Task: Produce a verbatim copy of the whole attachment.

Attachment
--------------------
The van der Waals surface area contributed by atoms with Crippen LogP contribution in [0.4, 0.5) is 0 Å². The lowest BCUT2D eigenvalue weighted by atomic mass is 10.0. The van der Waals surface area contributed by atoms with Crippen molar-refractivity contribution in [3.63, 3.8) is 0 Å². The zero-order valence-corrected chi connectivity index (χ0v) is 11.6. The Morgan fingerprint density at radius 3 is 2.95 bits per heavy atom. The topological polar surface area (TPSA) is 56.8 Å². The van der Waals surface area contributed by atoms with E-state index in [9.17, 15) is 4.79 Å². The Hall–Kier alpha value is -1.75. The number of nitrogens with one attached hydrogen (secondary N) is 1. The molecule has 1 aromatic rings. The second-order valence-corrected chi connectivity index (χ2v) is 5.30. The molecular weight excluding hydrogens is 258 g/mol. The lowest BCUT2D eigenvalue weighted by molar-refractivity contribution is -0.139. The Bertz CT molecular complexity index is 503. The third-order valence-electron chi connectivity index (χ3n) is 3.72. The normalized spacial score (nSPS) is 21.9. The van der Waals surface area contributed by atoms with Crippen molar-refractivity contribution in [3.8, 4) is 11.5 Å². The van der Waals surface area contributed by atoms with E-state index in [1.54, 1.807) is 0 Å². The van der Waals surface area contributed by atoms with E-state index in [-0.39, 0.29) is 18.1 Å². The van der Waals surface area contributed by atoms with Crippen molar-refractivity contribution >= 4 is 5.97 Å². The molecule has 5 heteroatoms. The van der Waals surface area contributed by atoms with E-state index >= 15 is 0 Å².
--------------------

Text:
The van der Waals surface area contributed by atoms with Crippen LogP contribution in [0.4, 0.5) is 0 Å². The lowest BCUT2D eigenvalue weighted by atomic mass is 10.0. The van der Waals surface area contributed by atoms with Crippen molar-refractivity contribution in [3.63, 3.8) is 0 Å². The zero-order valence-corrected chi connectivity index (χ0v) is 11.6. The Morgan fingerprint density at radius 3 is 2.95 bits per heavy atom. The topological polar surface area (TPSA) is 56.8 Å². The van der Waals surface area contributed by atoms with E-state index in [9.17, 15) is 4.79 Å². The Hall–Kier alpha value is -1.75. The number of nitrogens with one attached hydrogen (secondary N) is 1. The molecule has 1 aromatic rings. The second-order valence-corrected chi connectivity index (χ2v) is 5.30. The molecular weight excluding hydrogens is 258 g/mol. The lowest BCUT2D eigenvalue weighted by molar-refractivity contribution is -0.139. The Bertz CT molecular complexity index is 503. The third-order valence-electron chi connectivity index (χ3n) is 3.72. The normalized spacial score (nSPS) is 21.9. The van der Waals surface area contributed by atoms with Crippen molar-refractivity contribution in [3.8, 4) is 11.5 Å². The van der Waals surface area contributed by atoms with E-state index in [1.54, 1.807) is 0 Å². The van der Waals surface area contributed by atoms with E-state index in [-0.39, 0.29) is 18.1 Å². The van der Waals surface area contributed by atoms with Crippen molar-refractivity contribution >= 4 is 5.97 Å². The molecule has 5 heteroatoms. The van der Waals surface area contributed by atoms with E-state index >= 15 is 0 Å².